Why did Facebook block a Russian Propaganda Watchdog?
27.02.15 | Halya Coynash
The near closure of an important Polish initiative countering pro-Russian propaganda this week should serve as a salutary lesson, not least for Facebook, whose complaints system proved unprepared for a well-coordinated attempt to remove a social network resource exposing inconvenient truths.
The public Facebook page Russian V Column in Poland [R5KP, or in Polish, Rosyjską V kolumna w Polsce] was created to shed light on pro-Kremlin propaganda in the media, especially against Ukraine, on the role of Kremlin-paid Internet trolls on social networks and Russian links generally. The initiative identifies sources of propaganda as well as hidden links between, for example, Polish political parties and academics and the Kremlin and its ideologues. It had been clear for some time that the initiative was annoying some of its subjects of scrutiny. Individual contributors to R5KP have, for example, received worrying threats, some serious enough for the prosecutor to have begun investigations.
Early this week the R5KP Facebook page was first blocked, and then removed altogether, with Facebook informing only that the page did not comply with its community standards.
Judging from some of the Facebook pages of those who have boasted of their involvement in the removal, it seems likely that Facebook was flooded by complaints of ‘harassment’ from those whom R5KP had riled.
Among those gleefully demonstrating evidence of their role in the removal of R5KP are the Facebook pages of two so-called ‘people’s republics’ which both carry the demand that Poland send in ‘little green men’ to neighbouring countries.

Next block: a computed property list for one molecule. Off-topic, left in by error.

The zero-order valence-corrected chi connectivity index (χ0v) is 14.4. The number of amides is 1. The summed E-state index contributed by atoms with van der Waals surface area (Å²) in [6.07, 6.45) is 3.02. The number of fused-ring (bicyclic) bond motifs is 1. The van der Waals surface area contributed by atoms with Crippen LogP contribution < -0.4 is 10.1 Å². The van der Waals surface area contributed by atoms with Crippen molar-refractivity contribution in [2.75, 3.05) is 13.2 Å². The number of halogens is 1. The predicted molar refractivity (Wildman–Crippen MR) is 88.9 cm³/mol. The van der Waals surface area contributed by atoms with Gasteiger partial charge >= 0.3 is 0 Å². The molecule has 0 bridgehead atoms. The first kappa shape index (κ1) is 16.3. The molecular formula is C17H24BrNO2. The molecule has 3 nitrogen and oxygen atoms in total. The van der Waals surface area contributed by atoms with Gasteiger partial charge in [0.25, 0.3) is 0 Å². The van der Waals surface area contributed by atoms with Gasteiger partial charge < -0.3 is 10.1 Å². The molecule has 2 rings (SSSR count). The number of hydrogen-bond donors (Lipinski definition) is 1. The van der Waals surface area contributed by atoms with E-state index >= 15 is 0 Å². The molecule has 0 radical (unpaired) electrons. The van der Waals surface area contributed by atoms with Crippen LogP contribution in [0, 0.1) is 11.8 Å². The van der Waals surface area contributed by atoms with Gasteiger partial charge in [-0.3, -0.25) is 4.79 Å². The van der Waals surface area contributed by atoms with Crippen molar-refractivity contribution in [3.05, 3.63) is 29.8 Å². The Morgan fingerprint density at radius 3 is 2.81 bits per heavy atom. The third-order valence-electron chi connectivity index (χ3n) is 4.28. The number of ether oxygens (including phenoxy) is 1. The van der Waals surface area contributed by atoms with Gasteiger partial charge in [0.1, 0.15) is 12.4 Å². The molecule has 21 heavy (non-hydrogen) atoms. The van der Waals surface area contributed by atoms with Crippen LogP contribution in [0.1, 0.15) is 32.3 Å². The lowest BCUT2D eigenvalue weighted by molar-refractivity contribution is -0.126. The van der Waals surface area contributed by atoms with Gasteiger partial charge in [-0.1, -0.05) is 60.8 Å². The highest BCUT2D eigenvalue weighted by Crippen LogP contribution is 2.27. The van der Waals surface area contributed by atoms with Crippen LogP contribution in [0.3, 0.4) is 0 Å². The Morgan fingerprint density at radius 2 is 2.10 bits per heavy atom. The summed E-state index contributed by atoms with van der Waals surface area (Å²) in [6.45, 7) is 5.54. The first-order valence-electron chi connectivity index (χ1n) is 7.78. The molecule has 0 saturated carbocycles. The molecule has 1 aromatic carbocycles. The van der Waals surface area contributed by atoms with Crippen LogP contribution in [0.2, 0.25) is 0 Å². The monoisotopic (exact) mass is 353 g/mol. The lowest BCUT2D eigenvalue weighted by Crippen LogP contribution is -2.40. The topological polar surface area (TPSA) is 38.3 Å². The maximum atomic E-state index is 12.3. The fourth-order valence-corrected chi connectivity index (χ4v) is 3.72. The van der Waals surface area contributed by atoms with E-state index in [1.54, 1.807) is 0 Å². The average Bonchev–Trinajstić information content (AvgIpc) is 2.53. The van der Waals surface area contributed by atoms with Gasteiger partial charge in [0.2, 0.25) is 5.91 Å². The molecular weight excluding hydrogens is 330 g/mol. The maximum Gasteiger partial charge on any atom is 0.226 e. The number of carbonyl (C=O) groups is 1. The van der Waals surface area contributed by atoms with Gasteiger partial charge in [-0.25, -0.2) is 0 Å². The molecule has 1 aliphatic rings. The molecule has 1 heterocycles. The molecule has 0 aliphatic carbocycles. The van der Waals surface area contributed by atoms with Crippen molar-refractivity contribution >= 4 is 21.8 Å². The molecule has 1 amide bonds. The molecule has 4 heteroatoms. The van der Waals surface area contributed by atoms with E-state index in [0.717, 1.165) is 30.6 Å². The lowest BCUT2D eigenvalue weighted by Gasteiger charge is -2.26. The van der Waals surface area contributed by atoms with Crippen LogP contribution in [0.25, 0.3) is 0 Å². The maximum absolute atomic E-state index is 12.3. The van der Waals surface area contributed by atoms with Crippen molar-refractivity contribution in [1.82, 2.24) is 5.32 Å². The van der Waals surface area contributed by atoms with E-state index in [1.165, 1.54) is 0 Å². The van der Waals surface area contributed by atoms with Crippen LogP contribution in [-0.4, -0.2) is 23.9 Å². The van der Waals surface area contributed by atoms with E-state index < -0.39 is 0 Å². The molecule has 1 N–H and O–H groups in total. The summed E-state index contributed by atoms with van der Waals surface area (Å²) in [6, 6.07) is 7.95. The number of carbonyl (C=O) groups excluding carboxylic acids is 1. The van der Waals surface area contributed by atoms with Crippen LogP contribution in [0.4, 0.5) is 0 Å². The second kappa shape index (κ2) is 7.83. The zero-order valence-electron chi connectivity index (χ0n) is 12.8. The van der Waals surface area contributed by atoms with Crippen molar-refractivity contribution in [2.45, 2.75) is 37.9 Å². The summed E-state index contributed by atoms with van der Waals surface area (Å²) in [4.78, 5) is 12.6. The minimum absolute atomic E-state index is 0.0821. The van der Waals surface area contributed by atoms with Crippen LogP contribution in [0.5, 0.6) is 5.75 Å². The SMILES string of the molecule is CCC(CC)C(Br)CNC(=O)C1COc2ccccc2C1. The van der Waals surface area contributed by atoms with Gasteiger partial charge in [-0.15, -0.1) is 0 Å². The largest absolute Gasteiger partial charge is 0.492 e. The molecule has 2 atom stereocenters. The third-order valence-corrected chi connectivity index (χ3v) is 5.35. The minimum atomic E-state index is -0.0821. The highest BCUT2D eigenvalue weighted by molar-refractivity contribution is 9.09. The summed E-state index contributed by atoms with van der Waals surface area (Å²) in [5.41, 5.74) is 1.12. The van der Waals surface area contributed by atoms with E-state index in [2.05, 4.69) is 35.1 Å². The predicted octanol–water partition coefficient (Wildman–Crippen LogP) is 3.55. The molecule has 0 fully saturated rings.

It was unclear at first whether censorship was involved, or merely a system of complaints that had gone wrong. It certainly seemed strange that reports to Facebook about apparent attempts to stir up Polish separatist sentiment in Lithuania and Ukraine via so-called ‘people’s republics’ led only to a temporary blocking of the two pages ‘"Wileńska Republika Ludowa" and the "Lwowska Republika Ludowa". R5KP, on the other hand, was informed on February 25 that it had been removed for good. Material from R5KP about the emergence of ‘people’s republics’ that seem to be aping the Kremlin-backed Donetsk and Luhansk ‘people’s republics’ currently fighting in eastern Ukraine was noted by both Polish and Lithuanian media. Grounds for concern were also discussed here: Moscow suspected of playing ‘Polish Card’ in Hybrid War against Lithuania.
Since Facebook is not noted for being a hotbed of Polish separatism, it seemed most likely that the decision to ban it was the result of multiple complaints lodged from different Facebook addresses. Both pages of the supposed Polish separatist ‘republics’ boasted that R5KP was ‘dead’ or had been ‘shot down’.
Reports of ‘harassment’ from these ‘Polish people’s republics’ appear to have been synchronised with complaints from other targets of R5KP’s scrutiny. There is similar gloating on the (unblocked) page Poles for Russian Donbas [Polacy za Rosyjskim Donbasem].
A group formed in support of suspended professor Bogusław Paż has also given advice on how to lodge such complaints. Bogusław Paż is the professor who posted video showing Kremlin-backed militants abusing Ukrainian POWs along with approving comments suggesting that even more Ukrainians needed to be killed. After considerable media attention, the Dean of his university suspended him and informed the public prosecutor.